Thirty years after “Cheers” came to an end, the cast and creatives got back together on Friday night, courtesy of the ATX TV Festival in Austin, Texas. The reunion panel, hosted by Variety‘s Michael Schneider, included co-creators James Burrows, Les Charles and Glen Charles and actors Ted Danson, George Wendt and John Ratzenberger.
During the conversation, the iconic creators reflected on the making of the show and the cast opened up about how they joined the series and how it’s affected their lives over the years.
“Teddy and Shelly auditioned together and they had chemistry that only makes writing better,” Burrows said of casting Danson and Shelley Long, who portrayed Diane Chambers, Sam’s love interest for five seasons.
For Danson, he praised Long, who wasn’t in attendance: “I don’t think we’d seen a character like that since Lucille Ball. I do believe I was on ‘Cheers’ because of Shelley, because Shelley was a knockout.”
The group also spoke about the difference in today’s sitcoms — and the lack of the multi-cam. “I’ve attended the funeral for a sitcom many times,” Burrows said. “Somehow it springs out of the coffin, but I’m not sure now. I don’t know what’s going on.”
The creators also explained that after losing Nick Colasanto, who portrayed Coach in the series, the network wanted to bring in someone new and younger. They were casting a character named Woody and had already found who they thought they would cast. When they met Woody Harrelson, that all changed.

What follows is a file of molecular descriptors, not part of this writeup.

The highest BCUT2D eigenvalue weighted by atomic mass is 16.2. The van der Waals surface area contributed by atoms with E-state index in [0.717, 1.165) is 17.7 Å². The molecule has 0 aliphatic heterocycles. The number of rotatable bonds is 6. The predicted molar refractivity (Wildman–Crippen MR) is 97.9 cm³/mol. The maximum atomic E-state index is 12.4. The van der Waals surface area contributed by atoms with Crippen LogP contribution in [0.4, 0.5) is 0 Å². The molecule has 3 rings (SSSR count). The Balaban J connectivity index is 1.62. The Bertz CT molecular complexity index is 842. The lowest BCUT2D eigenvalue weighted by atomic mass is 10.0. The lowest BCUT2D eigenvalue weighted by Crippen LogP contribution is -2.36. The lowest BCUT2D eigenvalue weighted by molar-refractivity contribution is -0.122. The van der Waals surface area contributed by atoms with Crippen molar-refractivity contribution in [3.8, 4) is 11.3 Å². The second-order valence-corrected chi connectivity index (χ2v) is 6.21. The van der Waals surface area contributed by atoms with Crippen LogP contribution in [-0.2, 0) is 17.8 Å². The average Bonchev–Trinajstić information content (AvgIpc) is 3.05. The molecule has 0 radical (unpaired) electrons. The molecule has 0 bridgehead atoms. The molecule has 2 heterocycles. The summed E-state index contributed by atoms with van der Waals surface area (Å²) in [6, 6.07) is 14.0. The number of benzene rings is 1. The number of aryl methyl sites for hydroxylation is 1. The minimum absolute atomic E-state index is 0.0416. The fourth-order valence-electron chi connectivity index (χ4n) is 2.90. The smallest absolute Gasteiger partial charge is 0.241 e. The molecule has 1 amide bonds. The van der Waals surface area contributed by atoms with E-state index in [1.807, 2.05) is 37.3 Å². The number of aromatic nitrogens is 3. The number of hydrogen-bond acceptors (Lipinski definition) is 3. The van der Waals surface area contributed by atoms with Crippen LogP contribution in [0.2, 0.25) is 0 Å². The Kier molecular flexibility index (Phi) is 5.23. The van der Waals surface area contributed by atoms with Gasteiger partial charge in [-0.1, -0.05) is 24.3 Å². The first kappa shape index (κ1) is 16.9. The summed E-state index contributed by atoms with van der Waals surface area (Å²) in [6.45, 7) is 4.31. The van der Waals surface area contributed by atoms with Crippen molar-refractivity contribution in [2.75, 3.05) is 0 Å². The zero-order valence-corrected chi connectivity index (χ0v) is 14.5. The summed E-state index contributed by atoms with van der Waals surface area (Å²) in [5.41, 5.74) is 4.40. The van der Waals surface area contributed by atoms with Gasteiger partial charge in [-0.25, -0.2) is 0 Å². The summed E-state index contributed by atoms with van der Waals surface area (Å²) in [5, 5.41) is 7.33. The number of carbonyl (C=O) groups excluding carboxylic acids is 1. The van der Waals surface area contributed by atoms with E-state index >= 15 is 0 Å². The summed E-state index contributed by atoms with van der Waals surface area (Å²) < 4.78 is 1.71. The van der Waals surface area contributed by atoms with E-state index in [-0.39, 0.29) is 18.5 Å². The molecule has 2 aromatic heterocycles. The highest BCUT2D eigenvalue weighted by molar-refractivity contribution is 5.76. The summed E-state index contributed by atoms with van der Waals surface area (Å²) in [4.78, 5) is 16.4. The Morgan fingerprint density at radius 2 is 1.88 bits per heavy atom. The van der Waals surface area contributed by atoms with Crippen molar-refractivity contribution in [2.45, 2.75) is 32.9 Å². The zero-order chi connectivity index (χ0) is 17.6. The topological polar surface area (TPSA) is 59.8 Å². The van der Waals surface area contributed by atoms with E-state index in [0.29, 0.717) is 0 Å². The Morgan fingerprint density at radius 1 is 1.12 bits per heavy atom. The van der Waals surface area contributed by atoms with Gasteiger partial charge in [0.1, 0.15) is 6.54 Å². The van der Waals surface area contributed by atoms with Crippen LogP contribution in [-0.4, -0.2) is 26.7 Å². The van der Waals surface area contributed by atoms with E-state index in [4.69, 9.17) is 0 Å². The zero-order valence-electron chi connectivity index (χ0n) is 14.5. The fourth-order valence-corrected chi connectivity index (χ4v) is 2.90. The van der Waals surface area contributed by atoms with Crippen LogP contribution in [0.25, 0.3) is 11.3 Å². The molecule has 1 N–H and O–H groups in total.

They also spoke about bringing in Kirstie Alley as Rebecca Howe in Season 6 after Long decided to leave.
“She’s not here. It’s very strange,” Danson said, getting emotional remembering Alley, who died in December of cancer. “She came in like a ball of fire… She was making her entrance into the table read and she put on a Shelly Long, blonde wig. We’re like, ‘OK, you’ll do great.’”
Meanwhile, for her first day, Wendt and Ratzenberger felt they should buy her something as the new woman on set — and settled on buying a shotgun. “We wrote on the card, ‘You’re gonna have to shoot your way out,’” Ratzenberger remembered.
When talking about the show ending, Danson admitted it was his call. “My life was a hot mess. I think I needed time to get my life together,” he said. “If I had kept going, I wouldn’t have met my wife Mary Steenburgen.”
“Of all the shows I’ve done — and I’ve done a lot — this will always be my fifth child,” Burrows said at the end of the panel.
“Cheers” aired on NBC for 11 seasons, from 1982 to 1993. It also led to the spinoff, “Frasier,” following psychiatrist Frasier Crane (Kelsey Grammer), returning home to Seattle. (A “Fraiser” revival, with Burrows directing, is set to return later this year on Paramount+.)
Before the cast and creatives took the stage, ATX TV Festival hosted a pilot script reading with celebrities taking on the parts of the main cast. David Walton read for Sam, Cassidy Freeman read for Diane, David Lascher read for Coach, Christina Vidal read for Carla, Chris Estrada read for Cliff, James Lafferty read for Sumner, Harold Perrineau read for Norm, Ronald Gladden read for Ron and Ashley Fink read stage directions.
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